Meanwhile, Debbie faces the challenge of guilt and secrecy. Not that she’s at fault, but even as a strong woman, how does one hide their suspicions from the most powerful man in the world, who happens to be their husband? With confirmation from Art that Nolan did kill the Guardians of the Globe, Debbie chooses to confront Nolan, and he is not ready to dive into what’s driven him to this point.

As fun as this show can be and as lively as the voice cast is, I once again have to give strong kudos to Sandra Oh and J.K. Simmons, who are doing a ton with their little moments. Even the animation, as limited as it can feel, does plenty with their expressions and visualizing the simmering rage going on between them. Still, this only goes so far in understanding the angles, as Nolan is holding everything very close to the vest, even in our scenes alone with him.

Robot appears to be dealing with the burden of emotion. Black Samson questions this as he heals. He is correct to point out that Robot not only has a programmed obligation to care for humans but a specific desire to protect and care for Amanda (Monster Girl). As we know, Robot is developing something with help from the Mauler Twins, more will be revealed in due time, but something is behind this powerful and brilliant tin can.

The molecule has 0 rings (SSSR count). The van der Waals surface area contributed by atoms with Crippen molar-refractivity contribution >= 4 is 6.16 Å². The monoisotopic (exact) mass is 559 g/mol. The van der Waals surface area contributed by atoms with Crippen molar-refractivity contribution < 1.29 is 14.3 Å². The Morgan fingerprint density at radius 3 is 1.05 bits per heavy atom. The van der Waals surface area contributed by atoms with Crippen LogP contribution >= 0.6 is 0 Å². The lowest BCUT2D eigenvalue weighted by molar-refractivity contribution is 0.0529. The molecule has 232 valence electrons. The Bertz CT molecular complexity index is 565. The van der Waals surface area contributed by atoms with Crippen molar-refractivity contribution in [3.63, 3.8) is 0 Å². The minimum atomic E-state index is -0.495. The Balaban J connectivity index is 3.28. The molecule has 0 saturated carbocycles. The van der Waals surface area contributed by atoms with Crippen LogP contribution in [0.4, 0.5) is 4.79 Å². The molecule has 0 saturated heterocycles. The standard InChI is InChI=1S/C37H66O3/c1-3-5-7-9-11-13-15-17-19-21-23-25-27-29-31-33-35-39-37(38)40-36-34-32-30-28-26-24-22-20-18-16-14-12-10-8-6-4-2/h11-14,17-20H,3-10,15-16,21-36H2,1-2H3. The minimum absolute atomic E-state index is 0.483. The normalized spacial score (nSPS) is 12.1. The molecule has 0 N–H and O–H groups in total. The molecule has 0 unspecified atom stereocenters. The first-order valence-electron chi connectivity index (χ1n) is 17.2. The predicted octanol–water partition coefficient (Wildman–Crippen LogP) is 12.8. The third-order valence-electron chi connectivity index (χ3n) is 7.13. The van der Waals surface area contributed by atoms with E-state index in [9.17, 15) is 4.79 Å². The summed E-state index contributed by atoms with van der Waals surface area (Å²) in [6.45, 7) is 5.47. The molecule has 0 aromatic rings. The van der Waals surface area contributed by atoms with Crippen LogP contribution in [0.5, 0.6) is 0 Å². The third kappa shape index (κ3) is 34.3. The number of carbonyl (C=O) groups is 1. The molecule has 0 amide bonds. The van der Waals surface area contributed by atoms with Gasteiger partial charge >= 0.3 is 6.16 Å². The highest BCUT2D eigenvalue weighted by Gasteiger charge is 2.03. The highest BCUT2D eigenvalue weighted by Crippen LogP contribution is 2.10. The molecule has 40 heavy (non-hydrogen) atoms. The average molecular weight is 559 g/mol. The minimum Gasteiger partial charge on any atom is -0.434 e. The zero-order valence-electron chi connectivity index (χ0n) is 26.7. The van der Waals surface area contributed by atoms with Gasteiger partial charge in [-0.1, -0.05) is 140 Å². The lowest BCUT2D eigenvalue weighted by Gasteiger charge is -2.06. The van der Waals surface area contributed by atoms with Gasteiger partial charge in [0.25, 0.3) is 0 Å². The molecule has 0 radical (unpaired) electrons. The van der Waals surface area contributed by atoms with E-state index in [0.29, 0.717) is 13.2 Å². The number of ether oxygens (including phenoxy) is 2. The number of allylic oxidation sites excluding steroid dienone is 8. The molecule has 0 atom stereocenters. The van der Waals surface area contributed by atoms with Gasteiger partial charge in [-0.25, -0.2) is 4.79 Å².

Outside the adult drama taking place this week, the much more comic book-inspired plotting comes from D.A. Sinclair’s evil plot to abduct strong, male college students and turn them into mutilated cyborgs. He has this twisted idea that he is maximizing humans’ potential, but his experiments are horrifically gruesome, let alone heartbreaking when considering what’s happening to these young adults.

One of these things manages to escape, seemingly attacking people in the process, only for Invincible to show up and, well, mostly get beaten up by it. It’s only until this robot man sees his own reflection that it kills itself to stop what I assume is a massive amount of pain. Unfortunately, William’s new boyfriend, Rick, is also taken and deformed by Sinclair. The two uncover this plot, and Invincible is barely able to stop Sinclair (basically by getting the RoboKids to disarm themselves).

For a plot almost out of a sitcom (Mark, Amber, and William visit a college, and Amber gets mad), there’s virtually nothing but disaster to be seen. Amber is incredibly upset at Mark, as she thinks he ditched them all in a moment of chaos. William may have discovered his best friend is a superhero but is traumatized by Sinclair’s actions. Mark is not back up to fighting strength, but that’s not stopping life from kicking him while he’s down. It really isn’t easy being a superhero.